Heritage Centre

Proposed Flodigarry Heritage Centre

Please see link below for your chance to give your views on this development


Consultancy • Research’ Training

Urras Baile Fhlòdaigearraidh (Flodigarry Township Trust) was formed as a result of a centenary event held in August 2009 to celebrate 100 years of the development of Flodigarry Farm /Estate as a crofting estate. The township was created in the early twentieth century and given the name Dunan (Flodigarry) with a total of 14 crofts. These crofts were allocated to families from Digg , Glashphein, and Brogaig in 1909.
Twelve of the original fourteen families still live on and work their crofts in the township. The area is one of the few remaining locations on Skye where Gaelic is a “public” language. In addition the local heritage in terms of social history and music, together with all aspects of the environment represents a significant community asset.
Now, in 2011, we continue to face the challenge of changing times – smaller families, limited job opportunities and the lure of the city for young people. There is a great need for action to be taken at a local level, if Flodigarry and the other adjacent townships are to keep their Gaelic Language and Heritage alive.
It is with these thoughts in mind that Flodigarry Township Trust has decided that now is the time to establish a Community Heritage Centre in Flodigarry which would act as a focal point for the young and not so young, for residents of the wider Trotternish peninsula and for visitors to the area, and help retain young people in the area and to encourage them to keep the Gaelic Language alive and thriving.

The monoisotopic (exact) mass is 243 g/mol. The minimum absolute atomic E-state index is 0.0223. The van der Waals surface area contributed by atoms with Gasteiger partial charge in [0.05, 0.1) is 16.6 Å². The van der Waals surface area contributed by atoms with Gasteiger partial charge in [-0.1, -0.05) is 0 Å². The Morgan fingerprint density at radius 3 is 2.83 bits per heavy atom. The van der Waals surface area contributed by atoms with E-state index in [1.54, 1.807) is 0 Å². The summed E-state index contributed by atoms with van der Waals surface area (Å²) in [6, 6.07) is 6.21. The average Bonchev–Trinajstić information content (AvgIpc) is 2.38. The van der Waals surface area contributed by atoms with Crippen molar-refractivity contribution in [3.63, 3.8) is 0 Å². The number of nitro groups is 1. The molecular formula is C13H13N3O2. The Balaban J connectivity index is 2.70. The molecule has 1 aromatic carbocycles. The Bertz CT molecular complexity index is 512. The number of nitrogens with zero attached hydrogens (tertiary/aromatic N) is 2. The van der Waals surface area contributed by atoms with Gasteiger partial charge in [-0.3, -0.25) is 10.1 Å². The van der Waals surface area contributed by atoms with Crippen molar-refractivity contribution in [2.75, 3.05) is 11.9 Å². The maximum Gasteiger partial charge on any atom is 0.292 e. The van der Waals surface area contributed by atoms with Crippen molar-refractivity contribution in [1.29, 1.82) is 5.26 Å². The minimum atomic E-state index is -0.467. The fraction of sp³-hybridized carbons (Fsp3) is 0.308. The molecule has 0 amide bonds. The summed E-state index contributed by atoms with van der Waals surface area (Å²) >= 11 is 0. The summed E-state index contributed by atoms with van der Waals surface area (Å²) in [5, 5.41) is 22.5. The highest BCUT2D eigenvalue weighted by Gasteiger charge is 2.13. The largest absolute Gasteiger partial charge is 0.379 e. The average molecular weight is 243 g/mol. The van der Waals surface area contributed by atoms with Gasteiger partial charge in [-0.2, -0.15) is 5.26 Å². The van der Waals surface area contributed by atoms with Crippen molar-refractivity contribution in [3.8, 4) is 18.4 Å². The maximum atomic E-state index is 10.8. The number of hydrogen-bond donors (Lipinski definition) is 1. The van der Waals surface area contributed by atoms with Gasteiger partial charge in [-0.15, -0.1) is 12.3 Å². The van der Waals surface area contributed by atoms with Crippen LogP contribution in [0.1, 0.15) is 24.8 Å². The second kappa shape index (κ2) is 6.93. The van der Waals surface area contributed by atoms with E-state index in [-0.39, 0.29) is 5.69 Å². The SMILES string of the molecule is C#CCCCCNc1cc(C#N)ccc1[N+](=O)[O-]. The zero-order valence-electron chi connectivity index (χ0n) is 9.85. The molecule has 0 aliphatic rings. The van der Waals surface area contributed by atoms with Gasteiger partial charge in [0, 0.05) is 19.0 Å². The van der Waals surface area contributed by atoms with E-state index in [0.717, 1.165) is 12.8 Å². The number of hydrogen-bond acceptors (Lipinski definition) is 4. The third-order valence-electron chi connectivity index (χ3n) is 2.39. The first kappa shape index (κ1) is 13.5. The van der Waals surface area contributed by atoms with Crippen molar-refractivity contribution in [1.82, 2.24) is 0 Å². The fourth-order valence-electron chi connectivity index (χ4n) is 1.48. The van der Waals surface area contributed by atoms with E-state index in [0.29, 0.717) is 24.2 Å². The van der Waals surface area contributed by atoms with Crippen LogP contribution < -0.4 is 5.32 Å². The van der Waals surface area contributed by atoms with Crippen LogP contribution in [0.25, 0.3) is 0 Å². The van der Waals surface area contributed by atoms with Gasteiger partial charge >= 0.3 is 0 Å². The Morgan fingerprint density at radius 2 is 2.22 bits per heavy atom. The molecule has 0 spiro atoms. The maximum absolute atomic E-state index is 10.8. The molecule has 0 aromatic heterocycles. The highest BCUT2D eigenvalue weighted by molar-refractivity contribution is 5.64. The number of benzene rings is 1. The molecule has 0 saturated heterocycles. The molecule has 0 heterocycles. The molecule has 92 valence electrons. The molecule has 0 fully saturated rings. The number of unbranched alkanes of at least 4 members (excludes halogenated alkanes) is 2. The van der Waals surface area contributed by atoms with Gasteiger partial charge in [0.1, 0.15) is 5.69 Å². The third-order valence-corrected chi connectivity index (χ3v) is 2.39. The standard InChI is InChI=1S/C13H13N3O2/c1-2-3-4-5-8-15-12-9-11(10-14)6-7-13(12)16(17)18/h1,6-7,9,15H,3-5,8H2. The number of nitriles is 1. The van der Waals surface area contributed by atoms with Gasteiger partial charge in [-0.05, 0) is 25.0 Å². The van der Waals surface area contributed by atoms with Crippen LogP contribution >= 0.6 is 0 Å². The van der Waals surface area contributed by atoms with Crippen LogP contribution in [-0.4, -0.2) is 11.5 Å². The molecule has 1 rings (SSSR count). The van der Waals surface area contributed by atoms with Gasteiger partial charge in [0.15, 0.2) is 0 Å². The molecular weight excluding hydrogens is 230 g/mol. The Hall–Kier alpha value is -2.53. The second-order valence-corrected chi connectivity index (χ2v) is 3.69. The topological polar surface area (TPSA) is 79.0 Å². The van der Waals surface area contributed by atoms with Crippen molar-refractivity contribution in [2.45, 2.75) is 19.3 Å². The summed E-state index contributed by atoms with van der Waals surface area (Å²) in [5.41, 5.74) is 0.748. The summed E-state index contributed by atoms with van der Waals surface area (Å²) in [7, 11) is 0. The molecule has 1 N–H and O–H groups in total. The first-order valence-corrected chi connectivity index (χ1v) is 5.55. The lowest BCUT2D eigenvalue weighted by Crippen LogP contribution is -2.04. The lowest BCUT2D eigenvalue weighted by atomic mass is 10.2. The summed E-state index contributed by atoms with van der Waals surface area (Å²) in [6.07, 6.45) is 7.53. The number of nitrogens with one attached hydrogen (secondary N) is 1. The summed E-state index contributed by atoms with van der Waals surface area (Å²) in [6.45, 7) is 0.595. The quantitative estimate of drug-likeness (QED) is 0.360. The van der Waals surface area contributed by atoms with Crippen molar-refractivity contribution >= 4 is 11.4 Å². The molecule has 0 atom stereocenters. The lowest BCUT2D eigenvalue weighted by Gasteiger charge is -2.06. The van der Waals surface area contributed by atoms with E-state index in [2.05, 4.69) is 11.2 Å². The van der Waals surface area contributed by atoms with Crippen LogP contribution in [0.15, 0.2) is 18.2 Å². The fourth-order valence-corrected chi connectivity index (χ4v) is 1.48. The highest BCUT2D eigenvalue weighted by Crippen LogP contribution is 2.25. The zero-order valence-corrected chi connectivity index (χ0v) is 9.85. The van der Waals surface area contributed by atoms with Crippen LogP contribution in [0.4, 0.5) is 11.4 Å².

A site for the proposed Heritage Centre has been identified and Alan Dickson of Rural Design, Dunvegan has drawn up a draft design for the Centre.
The local community has strong links with Sabhal Mòr Ostaig UHI (Scotland’s Gaelic College), and would like to provide a complementary resource to the college in terms of a facility where Gaelic language students could experience the language in a “public” environment
The setting would, in addition, provide a venue for concerts and events linked to Fèis Throndairnis, a gallery and exhibition space, a café, facility for wedding receptions and other public events.
The idea is to create a Gaelic Community Heritage Centre and currently there are no equivalent initiatives in Skye. There is, however, a strong network of local institutions, businesses and voluntary groups that would be involved in the centre’s development.
The centre will be a community asset for the North of Skye sustaining and enhancing local social and economic development and acting as a community hub for theTrotternish peninsula for residents and visitors alike. It will also cement the links between Trotternish in the north of the island and Sleat in the south.
The trust has commissioned sbworks, partners Stuart & Roberta Brownlea t,o carry out a feasibility study for The Heritage Centre. Public meetings and consultations will take place from June onwards.